NDSU Extension - Ramsey County


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August 30 Agriculture Column


 The weather has not been the most conducive for harvest.  The humidity has stayed very high and of course that leads to a short harvest day.  My rain gauge says .98 inches of rain over the last two days.  The small grains and canola are not in need of any moisture; however the warm season crops could still use a shot of rain so this should have helped those crops.  I am not sure of any damage around the county but have not heard of any.  Our growing degree units have been very steadily moving upwards and corn in the southern county is nearing maturity.  2000 to 2100 GDD’s is the common number for maturity on corn and of course that will depend on your planting date.  Those planting later than May 1 will still need  more units than what I have given you.  The GDD’S  to date using May 1 as the start date is 1900 units and is 171 GDD’s ahead of normal.  Last year at this time we had 1729 units based on May 1.


1. Plant winter wheat into standing stubble. Survival of winter wheat during the winter is enhanced when it is covered with snow during the coldest months of the year. Standing crop residues can effectively retain snow that may fall. Tall, erect flax and canola stubble works best, but any erect stubble that will retain snow is recommended. Planting winter wheat into wheat stubble is not ideal for disease reasons, but as long as disease management is planned, wheat stubble can be an acceptable residue.


2. Plant winter-hardy adapted varieties. Use a winter hardy variety, especially if you are not planting into residue. Jerry, the latest NDSU release and varieties developed in Canada are among the most winter hardy varieties currently available. Accipiter and Peregrine are new varieties from Canada that have proven winter hardiness. Varieties that were developed for Nebraska may not have sufficient winter-hardiness some years, and should be used only if planted into standing stubble and should probably not be your primary winter wheat variety if you plant any significant acreage. Varieties developed in SD and MT tends to be intermediate in winter hardiness to those developed in ND/Canada and those developed in NE. Variety performance data from the 2009 season are available at http://www.ag.ndsu.edu/smgrains/ww%20circular%202009.pdf.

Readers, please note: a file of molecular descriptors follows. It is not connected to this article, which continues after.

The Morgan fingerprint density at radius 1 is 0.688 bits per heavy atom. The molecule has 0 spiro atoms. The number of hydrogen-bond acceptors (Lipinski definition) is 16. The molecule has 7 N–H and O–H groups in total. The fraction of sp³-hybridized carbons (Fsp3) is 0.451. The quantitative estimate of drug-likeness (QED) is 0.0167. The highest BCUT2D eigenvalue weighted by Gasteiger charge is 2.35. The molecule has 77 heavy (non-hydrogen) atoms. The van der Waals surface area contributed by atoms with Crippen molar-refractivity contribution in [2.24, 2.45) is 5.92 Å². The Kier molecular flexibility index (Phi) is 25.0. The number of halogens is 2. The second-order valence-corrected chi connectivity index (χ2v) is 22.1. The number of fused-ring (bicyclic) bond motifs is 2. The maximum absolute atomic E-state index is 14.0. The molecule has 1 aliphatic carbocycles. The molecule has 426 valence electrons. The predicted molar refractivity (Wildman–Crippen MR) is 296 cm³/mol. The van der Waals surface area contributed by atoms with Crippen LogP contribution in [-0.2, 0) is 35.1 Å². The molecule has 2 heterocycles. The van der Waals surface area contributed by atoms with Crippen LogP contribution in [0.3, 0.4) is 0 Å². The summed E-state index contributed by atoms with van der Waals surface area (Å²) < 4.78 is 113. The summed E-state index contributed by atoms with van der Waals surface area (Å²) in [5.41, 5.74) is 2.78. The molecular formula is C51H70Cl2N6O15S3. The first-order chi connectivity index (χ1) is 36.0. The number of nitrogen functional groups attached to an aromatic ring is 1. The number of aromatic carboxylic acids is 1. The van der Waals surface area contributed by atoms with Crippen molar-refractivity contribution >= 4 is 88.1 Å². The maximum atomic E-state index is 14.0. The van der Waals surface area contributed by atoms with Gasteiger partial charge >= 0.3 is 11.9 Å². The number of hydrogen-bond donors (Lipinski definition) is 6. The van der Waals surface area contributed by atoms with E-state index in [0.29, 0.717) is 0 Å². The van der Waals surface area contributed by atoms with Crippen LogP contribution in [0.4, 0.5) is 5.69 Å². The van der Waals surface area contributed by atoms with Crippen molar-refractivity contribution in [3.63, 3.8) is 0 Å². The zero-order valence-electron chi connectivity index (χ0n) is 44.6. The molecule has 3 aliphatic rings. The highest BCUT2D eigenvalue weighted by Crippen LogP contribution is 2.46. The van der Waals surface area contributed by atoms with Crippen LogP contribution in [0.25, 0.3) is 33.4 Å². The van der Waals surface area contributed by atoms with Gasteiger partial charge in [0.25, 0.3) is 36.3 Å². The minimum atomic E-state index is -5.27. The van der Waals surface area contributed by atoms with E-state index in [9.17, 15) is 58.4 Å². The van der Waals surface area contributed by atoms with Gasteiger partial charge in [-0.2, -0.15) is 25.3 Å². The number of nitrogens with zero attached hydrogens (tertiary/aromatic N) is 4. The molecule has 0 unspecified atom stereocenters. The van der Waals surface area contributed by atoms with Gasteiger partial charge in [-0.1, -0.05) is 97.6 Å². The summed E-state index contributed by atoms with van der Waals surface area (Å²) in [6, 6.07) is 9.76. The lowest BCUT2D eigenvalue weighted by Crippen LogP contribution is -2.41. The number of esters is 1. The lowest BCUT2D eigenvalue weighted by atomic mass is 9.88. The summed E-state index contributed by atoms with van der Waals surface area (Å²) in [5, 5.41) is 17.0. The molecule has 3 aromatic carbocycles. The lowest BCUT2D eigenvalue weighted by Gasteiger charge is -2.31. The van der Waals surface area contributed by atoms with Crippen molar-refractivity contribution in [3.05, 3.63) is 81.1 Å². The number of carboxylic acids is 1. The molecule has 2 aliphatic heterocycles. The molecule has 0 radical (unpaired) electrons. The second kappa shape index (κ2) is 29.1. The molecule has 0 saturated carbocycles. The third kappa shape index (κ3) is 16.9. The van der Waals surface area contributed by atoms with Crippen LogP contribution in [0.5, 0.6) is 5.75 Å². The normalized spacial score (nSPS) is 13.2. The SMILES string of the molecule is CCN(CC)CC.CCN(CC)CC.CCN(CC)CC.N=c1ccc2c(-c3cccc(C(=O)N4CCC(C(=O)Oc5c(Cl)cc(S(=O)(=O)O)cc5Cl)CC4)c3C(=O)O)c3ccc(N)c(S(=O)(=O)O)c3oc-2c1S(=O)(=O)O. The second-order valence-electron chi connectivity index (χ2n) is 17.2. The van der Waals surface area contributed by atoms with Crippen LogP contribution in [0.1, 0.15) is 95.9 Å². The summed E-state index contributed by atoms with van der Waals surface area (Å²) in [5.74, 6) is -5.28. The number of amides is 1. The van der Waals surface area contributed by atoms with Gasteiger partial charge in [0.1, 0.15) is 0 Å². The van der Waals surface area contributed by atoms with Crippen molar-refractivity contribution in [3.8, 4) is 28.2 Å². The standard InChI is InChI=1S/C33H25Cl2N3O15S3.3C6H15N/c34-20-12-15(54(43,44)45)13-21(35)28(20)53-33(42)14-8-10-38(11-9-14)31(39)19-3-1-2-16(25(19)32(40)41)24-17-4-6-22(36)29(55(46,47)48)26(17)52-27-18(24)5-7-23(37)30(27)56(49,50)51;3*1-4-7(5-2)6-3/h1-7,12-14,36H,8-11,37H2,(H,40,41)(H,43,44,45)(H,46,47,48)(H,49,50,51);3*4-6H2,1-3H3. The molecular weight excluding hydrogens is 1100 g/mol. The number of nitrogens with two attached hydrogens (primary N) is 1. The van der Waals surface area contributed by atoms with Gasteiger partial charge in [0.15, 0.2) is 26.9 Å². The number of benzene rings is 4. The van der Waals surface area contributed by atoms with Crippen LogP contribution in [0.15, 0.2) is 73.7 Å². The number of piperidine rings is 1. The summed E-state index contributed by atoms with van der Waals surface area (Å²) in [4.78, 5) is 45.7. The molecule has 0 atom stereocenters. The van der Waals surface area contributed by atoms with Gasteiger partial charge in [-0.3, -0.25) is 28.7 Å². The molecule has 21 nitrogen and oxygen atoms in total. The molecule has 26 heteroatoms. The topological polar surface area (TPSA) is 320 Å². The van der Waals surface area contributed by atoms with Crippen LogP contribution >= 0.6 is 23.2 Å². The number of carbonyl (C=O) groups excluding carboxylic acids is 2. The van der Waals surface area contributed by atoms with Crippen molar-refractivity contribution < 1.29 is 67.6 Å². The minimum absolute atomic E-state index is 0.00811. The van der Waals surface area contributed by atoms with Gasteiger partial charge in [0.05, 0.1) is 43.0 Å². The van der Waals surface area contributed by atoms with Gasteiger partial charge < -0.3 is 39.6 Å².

3. Apply Phosphorus at time of seeding. Phosphorus fertilization can play a role in winter hardiness, especially if soil tests are low for P. Applying 10-15

lbs of P with the seed may improve winter survival some years. Excessive N prior to winter freeze-up, however, can reduce winter survival.


4. Plant in September. The optimum planting date for the northern half of the state is September 1-15 and for the southern half September 15-30. The last

practical date that winter wheat can be planted will depend on the weather since there must be enough growing degree days so that the seed can germinate so that the crop will be vernalized by the spring. Larger seedlings will over winter better than a small seedling. Target the earlier portion of the

recommended planting date range if planting into bare, fallow ground.


5. Plant 1 to 1.5 inches deep. Adequate moisture for establishing winter wheat is often a concern as the soil profile is usually depleted of moisture in the fall. If there is little or no moisture in the soil’s surface, planting shallow (1 to 1.5 inches deep) and waiting for rain is recommended. Furthermore, these

relatively shallow planting depths allow for faster emergence when temperatures are rapidly declining.


6. Seed about a million seeds per acre. Generally a seeding rate of 900,000 to 1.2 million viable seed per acre is adequate. The higher seeding rate may be

appropriate if planting late or when planting into poor seedbeds. Since winter wheat tends to tiller more profusely than spring wheat, 1.2 million seeds per

acre is the upper end of the recommended seeding rate. Excessively high seed rates can result in more lodging by harvest time, particularly if you are using

a taller variety (like Jerry).

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